The decision to begin destroying crops with herbicides was longer in coming, even though President Diem was an early and enthusiastic advocate of crop destruction. He maintained that he knew where the Viet Cong crops were,17 and South Vietnamese officials had difficulty in understanding why the Americans wouldn't give them a readily-available chemical that would accomplish with much less effort what they were already doing by cutting, pulling, and burning. Although the Defense Department favored chemical crop destruction,18 several influential people in the State Department, notably Roger Hilsman and W. Averell Harriman, were opposed. They argued that there was no way to insure that only Viet Cong crops would be killed, and the inevitable mistakes would alienate the rural South Vietnamese people. Hilsman maintained that the use of this technology would enable the Viet Cong to argue that the U.S. represented "foreign imperialist barbarism,19 and Harriman urged that crop destruction should be postponed to a later stage in the counterinsurgency struggle when the Viet Cong would not be so closely intermingled with the people.20
The pressure from Saigon continued, however, and on October 2, 1962, President Kennedy decided to allow restricted crop spraying to proceed.21 Until 1964, crop destruction operations were rare, and only South Vietnamese personnel and equipment conducted them. However, in the aftermath of the Tonkin Gulf incidents, the U.S. Ranch Hand detachment began to destroy crops. Because of the continuing sensitivity of crop destruction, Ranch Hand aircraft displayed temporary South Vietnamese markings when they flew these missions.22
Operation Ranch Hand expanded as the U.S. commitment to Vietnam deepened. Controls and limitations on spraying gradually relaxed, and new geographic areas were added. In late 1965, Ranch Hand began spraying the Ho Chi Minh Trail complex of roads and foot paths in southern and eastern Laos.23 The following year, occasional crop destruction in Laos became part of the Ranch Hand mission.24 In 1966 and 1967, Washington approved the spraying of herbicides in the Demilitarized Zone separating North and South Vietnam.25 Ranch Hand's level of operations steadily increased and peaked in 1967 when the unit sprayed 1.7 million acres, 85% for defoliation and 15% for crop destruction.26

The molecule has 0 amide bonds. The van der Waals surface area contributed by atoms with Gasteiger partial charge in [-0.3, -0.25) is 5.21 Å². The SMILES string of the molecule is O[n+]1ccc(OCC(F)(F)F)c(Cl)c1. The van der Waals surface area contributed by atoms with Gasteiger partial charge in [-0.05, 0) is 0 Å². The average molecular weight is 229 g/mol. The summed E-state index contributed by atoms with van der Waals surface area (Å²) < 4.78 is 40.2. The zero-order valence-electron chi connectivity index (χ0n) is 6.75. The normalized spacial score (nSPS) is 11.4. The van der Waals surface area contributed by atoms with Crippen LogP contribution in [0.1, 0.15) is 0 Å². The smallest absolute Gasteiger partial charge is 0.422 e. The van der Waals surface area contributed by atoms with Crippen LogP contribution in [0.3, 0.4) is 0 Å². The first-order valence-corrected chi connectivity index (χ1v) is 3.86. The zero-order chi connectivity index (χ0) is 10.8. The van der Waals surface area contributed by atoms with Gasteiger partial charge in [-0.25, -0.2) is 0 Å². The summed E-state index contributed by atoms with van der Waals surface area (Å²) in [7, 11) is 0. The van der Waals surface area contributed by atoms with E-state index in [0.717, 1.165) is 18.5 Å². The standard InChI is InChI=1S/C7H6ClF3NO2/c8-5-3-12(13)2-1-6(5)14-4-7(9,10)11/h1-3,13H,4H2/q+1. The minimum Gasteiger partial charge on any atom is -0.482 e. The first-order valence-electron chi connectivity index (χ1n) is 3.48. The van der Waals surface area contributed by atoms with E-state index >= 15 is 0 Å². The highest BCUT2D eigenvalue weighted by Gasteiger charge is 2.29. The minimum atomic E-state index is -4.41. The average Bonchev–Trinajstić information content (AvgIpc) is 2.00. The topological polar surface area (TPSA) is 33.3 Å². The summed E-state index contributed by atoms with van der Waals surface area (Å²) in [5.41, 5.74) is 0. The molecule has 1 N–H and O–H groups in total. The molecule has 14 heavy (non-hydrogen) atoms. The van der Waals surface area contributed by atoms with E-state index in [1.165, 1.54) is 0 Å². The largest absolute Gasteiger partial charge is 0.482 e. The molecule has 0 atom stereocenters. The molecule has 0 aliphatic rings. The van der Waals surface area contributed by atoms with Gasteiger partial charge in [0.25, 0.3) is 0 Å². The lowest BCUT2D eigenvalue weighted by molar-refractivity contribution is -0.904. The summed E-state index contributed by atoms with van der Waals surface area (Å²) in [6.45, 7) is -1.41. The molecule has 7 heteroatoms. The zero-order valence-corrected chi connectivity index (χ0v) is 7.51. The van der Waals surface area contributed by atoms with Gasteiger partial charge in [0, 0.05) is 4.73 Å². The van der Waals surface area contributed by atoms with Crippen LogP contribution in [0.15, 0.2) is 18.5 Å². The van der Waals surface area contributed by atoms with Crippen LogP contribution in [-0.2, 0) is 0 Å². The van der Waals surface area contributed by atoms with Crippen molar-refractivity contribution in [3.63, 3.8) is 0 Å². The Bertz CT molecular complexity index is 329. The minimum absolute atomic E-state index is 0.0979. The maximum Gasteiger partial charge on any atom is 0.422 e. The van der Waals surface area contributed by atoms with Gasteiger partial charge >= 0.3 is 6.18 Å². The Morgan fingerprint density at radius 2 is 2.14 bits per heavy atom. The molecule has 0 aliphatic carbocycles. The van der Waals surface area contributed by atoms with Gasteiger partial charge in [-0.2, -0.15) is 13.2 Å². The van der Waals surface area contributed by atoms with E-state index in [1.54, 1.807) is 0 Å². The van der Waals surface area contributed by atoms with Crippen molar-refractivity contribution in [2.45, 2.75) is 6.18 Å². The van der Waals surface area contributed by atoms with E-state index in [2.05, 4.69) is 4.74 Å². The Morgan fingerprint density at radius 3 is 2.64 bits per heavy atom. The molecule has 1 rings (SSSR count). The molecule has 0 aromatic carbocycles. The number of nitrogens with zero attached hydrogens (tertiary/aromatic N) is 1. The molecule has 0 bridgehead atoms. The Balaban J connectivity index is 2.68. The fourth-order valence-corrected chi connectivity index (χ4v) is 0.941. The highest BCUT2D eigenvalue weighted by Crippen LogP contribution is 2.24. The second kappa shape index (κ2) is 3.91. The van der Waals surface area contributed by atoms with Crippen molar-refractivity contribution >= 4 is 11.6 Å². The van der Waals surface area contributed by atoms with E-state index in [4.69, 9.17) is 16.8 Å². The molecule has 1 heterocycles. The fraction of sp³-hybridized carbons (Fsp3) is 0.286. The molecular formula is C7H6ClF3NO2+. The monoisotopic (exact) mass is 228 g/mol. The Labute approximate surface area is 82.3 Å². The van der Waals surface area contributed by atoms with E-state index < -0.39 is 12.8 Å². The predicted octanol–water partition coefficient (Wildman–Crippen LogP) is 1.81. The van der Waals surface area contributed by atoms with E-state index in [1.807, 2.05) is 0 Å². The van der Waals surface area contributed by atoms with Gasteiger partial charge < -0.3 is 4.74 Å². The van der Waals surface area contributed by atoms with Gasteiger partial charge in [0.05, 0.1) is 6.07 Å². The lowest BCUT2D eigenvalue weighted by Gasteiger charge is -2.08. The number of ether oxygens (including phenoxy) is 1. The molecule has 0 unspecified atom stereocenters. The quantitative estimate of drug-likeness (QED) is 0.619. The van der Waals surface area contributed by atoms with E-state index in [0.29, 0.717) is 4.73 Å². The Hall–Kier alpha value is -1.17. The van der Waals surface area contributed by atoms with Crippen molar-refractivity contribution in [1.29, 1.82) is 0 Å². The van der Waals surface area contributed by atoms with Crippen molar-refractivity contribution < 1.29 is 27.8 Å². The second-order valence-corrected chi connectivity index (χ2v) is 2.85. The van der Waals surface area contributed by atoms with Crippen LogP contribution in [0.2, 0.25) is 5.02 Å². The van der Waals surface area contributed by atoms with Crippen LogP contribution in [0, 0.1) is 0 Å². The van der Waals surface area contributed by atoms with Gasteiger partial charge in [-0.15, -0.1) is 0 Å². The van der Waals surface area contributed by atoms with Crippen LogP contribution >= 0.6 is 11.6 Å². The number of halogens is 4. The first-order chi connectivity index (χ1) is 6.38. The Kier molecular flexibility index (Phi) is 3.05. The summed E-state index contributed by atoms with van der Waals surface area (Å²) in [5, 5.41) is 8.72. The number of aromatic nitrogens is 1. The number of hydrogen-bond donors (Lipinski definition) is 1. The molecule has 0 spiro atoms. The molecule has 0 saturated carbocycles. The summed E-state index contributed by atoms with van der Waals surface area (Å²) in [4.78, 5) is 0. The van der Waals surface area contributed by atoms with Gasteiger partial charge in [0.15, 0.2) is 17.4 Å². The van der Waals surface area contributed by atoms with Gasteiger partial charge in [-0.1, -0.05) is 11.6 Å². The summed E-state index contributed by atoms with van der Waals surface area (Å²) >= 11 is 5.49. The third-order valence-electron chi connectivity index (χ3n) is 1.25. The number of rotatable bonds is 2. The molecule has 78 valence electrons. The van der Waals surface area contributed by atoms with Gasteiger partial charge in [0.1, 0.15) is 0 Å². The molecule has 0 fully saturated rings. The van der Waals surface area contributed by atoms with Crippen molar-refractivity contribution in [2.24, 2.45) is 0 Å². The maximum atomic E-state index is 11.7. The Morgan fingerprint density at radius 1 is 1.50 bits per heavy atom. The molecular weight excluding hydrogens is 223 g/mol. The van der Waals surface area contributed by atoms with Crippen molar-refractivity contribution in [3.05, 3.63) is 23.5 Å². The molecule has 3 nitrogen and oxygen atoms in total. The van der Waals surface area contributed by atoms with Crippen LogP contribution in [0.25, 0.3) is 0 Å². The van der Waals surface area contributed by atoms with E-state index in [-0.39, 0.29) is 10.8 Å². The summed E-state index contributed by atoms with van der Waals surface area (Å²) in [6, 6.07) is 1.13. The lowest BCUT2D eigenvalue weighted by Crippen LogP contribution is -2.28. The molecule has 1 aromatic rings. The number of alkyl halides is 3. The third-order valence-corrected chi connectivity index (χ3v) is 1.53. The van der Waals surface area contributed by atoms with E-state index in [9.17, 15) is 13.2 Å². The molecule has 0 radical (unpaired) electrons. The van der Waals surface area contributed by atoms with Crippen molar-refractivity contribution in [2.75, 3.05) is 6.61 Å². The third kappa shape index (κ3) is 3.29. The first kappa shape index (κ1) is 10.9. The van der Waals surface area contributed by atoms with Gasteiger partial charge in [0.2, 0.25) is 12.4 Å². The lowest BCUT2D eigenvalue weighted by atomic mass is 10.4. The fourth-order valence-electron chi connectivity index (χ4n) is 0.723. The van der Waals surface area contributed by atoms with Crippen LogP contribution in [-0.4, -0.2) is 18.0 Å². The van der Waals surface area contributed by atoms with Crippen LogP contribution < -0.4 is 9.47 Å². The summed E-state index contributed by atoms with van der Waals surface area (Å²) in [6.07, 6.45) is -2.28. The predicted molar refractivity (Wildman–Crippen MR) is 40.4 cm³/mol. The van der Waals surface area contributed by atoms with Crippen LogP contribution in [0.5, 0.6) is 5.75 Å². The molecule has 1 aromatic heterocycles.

The early use of herbicides in Southeast Asia by U.S. forces did not produce the hostile international reaction that some had feared. After the first missions in early 1962, Radio Moscow, Radio Hanoi, and Radio Peking all broadcast condemnatory reports, but the reaction from foreign non-communist capitals was light.27 The first serious public relations problem over the use of herbicides did not surface until about a year later. A reporter named Richard Dudman wrote a series of articles on U.S. policy in Asia that appeared in the St. Louis Post-Dispatch and other newspapers in February 1963. One of these articles accused the U.S. and its South Vietnamese allies of using "dirty war" tactics against the Viet Cong, including spraying "poison" from Ranch Hand planes to destroy rice fields and roadside ambush cover.28 Dudman's article so disturbed Congressman Robert W. Kastenmeier of Wisconsin that he wrote President Kennedy and urged him to renounce the use of herbicides in Vietnam, calling them chemical weapons. Kastenmeier questioned whether the survival of the Diem regime was worth compromising Americas moral principles.29 The Department of Defense responded to Kastenmeier's letter, contending that the herbicides being used in Vietnam were not chemical weapons and charging that the press and communist propaganda organs had distorted the facts about Operation Ranch Hand.30